WINSLOW — Two-term Councilor Ken Fletcher, junior high school committee member William Sadulsky and former Fourth of July committee member Jeff West are running for a pair of three-year terms on the Town Council.

Fletcher, 70, first was elected to the council in 2010 and previously served in the Maine House of Representatives for eight years. Fletcher worked at Scott Paper Co. for 25 years before retiring and entering politics, and he was also director of the governor’s energy office from 2011 to 2013.

He thinks the council has done a good job at controlling spending and hopes to see the state reverse its cuts to revenue cost sharing, which he said shifted more costs onto local governments.

“I’m hoping that we will get a change at the next election so we get representatives who understand that,” Fletcher said.

He also thinks that local officials have to work together with legislators to address statewide problems.

West, 44, has worked at a local communications company for more than 22 years. He would not say which company he worked for because he did not know what the repercussions would be, he said. West was also on the Winslow Fourth of July committee for 17 years and has worked as a coach of several sports teams in Winslow. He’s also worked with the Fire Department and ambulance service.

West said running for a council seat is something he’s always wanted to do.

“People can either sit back and complain about things or they can try and make a difference,” West said. “I try to get out there and be involved in the community and whatnot.”

Sadulsky, 69, is a retired Scott Paper Co. worker of 35 years who has never run for an elective position before but was on the study committee for Winslow Junior High School. He declined to provide a photo of himself, saying he is “not a politician” and is running to work against what he sees as “corruption” in the management of the town.

“I want to represent the people of the town of Winslow,” he said in an interview. One thing he’d like to do, he said, is make it easier for residents to speak at meetings.

“I believe if (people) had a voice, if they could get up and speak … that they’d be there (at meetings), more people would be there,” he said.

Fletcher said he’s running for a council seat again because “there are some pretty important decisions that we’re going to have to be addressing in the next couple of years,” such as street maintenance and school consolidation.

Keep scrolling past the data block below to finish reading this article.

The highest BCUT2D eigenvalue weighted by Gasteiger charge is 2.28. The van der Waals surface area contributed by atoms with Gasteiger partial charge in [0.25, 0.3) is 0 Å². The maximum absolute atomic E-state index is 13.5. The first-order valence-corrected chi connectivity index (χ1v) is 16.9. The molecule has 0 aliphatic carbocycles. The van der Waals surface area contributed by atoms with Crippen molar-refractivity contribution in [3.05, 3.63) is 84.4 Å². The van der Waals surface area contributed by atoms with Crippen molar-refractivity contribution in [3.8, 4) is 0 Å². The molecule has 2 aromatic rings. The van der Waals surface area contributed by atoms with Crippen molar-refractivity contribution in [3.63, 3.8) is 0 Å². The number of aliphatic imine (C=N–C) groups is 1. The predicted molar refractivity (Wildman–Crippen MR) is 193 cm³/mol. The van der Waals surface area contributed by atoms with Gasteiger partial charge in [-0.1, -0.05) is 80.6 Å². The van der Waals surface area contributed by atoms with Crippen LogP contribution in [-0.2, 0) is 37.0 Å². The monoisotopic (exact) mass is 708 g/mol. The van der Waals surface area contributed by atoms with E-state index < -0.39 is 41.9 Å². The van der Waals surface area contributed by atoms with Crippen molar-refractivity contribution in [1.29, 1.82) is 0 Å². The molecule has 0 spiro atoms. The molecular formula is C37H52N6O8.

“I believe my experience would be helpful as we do make those decisions,” he said.

Fletcher said one of his priorities is to keep the property tax rate affordable. The town is retiring some debt and it is still growing, so he is optimistic about where Winslow is going.

“I think that if we just keep going in the direction that we’re going, then we should be in a pretty good position,” he said.

West, an independent, said the councilors so far have done a good job of controlling the town’s finances, and that he also wants to prevent tax increases.

“Whatever we can do as a community to keep that from happening, I think is a benefit to everybody,” he said. He did not have any specific plans for keeping taxes down, but said he would look at “everything as a whole” if elected and that he supports a “common-sense approach” to cutting and spending town money.

West has lived in Winslow all his life, he said, and takes “a lot of pride in this town.”

“I just look forward to being able to work for the people of the town of Winslow (if elected),” he said.

Sadulsky, also an independent, said he also wants to keep taxes low.

“The town of Winslow’s spending a lot of money they shouldn’t be spending,” he said, though he did not have specific examples of what he’d like to cut.

Other candidates on the Nov. 8 ballot are Earl Coombs for a School Board seat; Karen Andrus and Wanda Terp for two library trustee seats; and Karl Dornish for a Kennebec Water District trustee board seat.

Madeline St. Amour — 861-9239

[email protected]

Twitter: @madelinestamour


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